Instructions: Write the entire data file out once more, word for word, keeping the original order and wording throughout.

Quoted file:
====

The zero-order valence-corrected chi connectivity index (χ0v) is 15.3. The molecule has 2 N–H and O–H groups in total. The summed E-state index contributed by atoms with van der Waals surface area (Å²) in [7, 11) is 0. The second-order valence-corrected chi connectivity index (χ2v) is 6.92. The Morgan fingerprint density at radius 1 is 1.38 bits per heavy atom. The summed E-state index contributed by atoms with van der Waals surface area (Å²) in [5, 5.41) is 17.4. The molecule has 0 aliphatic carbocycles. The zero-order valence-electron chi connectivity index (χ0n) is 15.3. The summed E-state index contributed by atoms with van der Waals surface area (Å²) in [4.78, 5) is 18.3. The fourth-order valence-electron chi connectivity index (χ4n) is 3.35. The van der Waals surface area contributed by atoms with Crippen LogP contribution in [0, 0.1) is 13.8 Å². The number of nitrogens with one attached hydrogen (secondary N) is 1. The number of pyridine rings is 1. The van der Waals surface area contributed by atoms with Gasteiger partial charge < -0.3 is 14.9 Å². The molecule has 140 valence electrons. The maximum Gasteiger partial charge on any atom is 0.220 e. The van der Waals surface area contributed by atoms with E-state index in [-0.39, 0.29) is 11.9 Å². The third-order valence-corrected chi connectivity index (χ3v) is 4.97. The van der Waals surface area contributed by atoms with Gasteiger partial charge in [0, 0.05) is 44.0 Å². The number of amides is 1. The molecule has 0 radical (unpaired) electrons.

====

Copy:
The zero-order valence-corrected chi connectivity index (χ0v) is 15.3. The molecule has 2 N–H and O–H groups in total. The summed E-state index contributed by atoms with van der Waals surface area (Å²) in [7, 11) is 0. The second-order valence-corrected chi connectivity index (χ2v) is 6.92. The Morgan fingerprint density at radius 1 is 1.38 bits per heavy atom. The summed E-state index contributed by atoms with van der Waals surface area (Å²) in [5, 5.41) is 17.4. The molecule has 0 aliphatic carbocycles. The zero-order valence-electron chi connectivity index (χ0n) is 15.3. The summed E-state index contributed by atoms with van der Waals surface area (Å²) in [4.78, 5) is 18.3. The fourth-order valence-electron chi connectivity index (χ4n) is 3.35. The van der Waals surface area contributed by atoms with Crippen LogP contribution in [0, 0.1) is 13.8 Å². The number of nitrogens with one attached hydrogen (secondary N) is 1. The number of pyridine rings is 1. The van der Waals surface area contributed by atoms with Gasteiger partial charge < -0.3 is 14.9 Å². The molecule has 140 valence electrons. The maximum Gasteiger partial charge on any atom is 0.220 e. The van der Waals surface area contributed by atoms with E-state index in [-0.39, 0.29) is 11.9 Å². The third-order valence-corrected chi connectivity index (χ3v) is 4.97. The van der Waals surface area contributed by atoms with Gasteiger partial charge in [0, 0.05) is 44.0 Å². The number of amides is 1. The molecule has 0 radical (unpaired) electrons.